Text-Enhance is a premium service offered to you by our publishers. We work with various websites as well as software products to help them provide value to their users. Please remember that if you are seeing Text-Enhance links, this does not mean you are "infected" or are having issues with your computer. It also does not mean websites you view have been "hacked". If you are seeing these links, it means that the website you are on or a piece of software on your computer has decided to offer you this service...If you would like to disable these links from showing up, you can opt-out here.

What is Text-Enhance?

Most companies which utilize In-Text Ads have an Opt-Out procedure listed in their privacy statements or learn more about pages.

Example 1: Vibrant Privacy Statement - Vibrant Opt-Out Procedure

5. Controlling the Use of Your Information and Opting-Out


Example 2: Learn more about Infolinks <-scroll down to

Prefer to not see In-Text Ads on this site? Click here to opt-out


Example 3: Kontera Privacy Statement

If you prefer that Kontera not collect any information about your website visits for the purpose of delivering targeted advertising, you may opt out by clicking here.

Kontera Ad Choices


Do you want to disable Kontera ads?
To disable, click the link below and then refresh your internet page. If you delete or refresh your cookies, Kontera's ads will be re-activated automatically. Click here to disable.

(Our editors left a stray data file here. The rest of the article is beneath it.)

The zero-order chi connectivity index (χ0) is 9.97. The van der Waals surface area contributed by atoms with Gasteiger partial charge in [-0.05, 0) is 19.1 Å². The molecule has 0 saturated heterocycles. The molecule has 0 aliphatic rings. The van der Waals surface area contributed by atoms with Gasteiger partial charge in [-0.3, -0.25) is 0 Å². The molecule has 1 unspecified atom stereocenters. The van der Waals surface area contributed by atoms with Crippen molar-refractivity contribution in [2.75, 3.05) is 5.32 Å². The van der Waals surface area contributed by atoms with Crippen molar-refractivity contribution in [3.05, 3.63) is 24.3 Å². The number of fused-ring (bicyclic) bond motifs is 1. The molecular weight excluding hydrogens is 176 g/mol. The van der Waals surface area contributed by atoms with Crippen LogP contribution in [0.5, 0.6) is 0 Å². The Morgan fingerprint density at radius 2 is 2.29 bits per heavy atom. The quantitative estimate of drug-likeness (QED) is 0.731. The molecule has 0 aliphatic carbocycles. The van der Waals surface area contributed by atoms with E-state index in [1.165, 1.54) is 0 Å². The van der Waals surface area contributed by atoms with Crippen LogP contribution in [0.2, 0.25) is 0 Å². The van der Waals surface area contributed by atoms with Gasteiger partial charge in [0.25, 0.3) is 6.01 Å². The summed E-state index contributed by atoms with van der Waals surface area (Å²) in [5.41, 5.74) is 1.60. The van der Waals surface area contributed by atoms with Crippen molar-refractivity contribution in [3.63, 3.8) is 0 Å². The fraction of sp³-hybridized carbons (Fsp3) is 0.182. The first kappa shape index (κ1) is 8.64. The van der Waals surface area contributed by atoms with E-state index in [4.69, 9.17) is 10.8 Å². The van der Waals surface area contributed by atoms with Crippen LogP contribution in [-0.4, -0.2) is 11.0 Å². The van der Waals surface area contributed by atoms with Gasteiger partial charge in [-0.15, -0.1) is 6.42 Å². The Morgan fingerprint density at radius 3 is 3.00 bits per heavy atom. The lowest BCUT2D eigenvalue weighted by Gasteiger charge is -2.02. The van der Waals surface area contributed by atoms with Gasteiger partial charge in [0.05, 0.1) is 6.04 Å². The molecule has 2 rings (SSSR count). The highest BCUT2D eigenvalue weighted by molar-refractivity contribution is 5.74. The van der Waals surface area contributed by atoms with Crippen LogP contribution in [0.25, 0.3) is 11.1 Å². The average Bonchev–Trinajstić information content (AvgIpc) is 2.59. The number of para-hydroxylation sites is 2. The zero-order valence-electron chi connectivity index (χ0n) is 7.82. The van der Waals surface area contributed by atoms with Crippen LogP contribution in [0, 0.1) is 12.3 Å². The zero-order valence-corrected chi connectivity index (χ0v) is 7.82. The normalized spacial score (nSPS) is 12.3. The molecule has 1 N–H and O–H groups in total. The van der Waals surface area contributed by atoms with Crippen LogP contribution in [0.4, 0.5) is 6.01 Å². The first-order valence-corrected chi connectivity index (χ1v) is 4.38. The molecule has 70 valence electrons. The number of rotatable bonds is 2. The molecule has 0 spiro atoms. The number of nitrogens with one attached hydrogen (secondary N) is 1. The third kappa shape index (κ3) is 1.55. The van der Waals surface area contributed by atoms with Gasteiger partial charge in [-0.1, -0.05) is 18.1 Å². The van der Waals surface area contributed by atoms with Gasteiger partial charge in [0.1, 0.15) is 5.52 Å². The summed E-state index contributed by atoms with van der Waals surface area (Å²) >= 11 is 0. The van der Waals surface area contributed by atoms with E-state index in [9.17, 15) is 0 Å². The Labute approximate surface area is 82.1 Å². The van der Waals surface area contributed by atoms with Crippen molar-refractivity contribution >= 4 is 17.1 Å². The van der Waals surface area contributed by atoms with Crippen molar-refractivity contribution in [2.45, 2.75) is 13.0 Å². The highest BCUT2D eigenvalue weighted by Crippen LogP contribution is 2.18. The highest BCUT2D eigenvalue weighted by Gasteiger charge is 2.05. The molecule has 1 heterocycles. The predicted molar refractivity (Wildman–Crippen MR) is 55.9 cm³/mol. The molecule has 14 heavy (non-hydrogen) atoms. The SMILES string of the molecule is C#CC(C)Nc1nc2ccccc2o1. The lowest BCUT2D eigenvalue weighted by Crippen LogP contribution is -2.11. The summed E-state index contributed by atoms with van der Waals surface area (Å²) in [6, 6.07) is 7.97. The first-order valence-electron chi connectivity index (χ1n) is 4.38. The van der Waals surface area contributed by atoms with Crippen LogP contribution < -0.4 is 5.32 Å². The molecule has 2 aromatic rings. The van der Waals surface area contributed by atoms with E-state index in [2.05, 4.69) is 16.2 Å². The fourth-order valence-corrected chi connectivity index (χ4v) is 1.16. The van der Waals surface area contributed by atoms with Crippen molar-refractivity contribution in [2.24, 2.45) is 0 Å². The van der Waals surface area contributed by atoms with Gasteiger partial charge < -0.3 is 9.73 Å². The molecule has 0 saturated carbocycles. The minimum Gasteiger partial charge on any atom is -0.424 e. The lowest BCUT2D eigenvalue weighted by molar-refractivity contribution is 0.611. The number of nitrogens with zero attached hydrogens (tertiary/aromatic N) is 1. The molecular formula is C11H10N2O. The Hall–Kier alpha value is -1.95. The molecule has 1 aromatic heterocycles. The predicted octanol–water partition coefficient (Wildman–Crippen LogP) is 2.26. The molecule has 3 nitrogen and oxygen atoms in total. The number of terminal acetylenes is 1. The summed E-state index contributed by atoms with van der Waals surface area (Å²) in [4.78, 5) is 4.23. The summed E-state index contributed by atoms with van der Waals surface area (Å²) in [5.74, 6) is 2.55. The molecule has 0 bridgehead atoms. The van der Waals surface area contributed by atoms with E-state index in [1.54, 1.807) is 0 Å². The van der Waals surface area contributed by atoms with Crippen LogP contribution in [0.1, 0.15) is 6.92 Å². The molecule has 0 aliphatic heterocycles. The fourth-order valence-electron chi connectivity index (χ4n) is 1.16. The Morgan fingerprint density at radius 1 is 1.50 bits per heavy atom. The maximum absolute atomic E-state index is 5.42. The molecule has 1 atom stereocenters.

Example 4: About Ad Choices

AdChoice is our program that lets you choose whether to receive customized advertising on eBay and on the websites of our advertising partners.

To opt out for a single browser...
To opt out for multiple browsers...

After you opt out you'll see this message: You have opted out of AdChoice. You'll still see ads with the AdChoice link and icon, but the ads won't be customized.


Example 5: Your AdChoices FAQs

Can I opt out of interest-based advertising?
Yes. The AdChoices program is all about giving you information and control so that you can make informed choices about the interest-based advertising you receive online. The AdChoices Icon—whether in an advertisement or on Web pages—gives you access to consumer choice mechanisms where you may, at any time, opt out of the interest-based advertising that you receive from participating companies.


For a list of other companies which have opt-out procedures, please refer to Ghostery Enterprise Global Opt-Out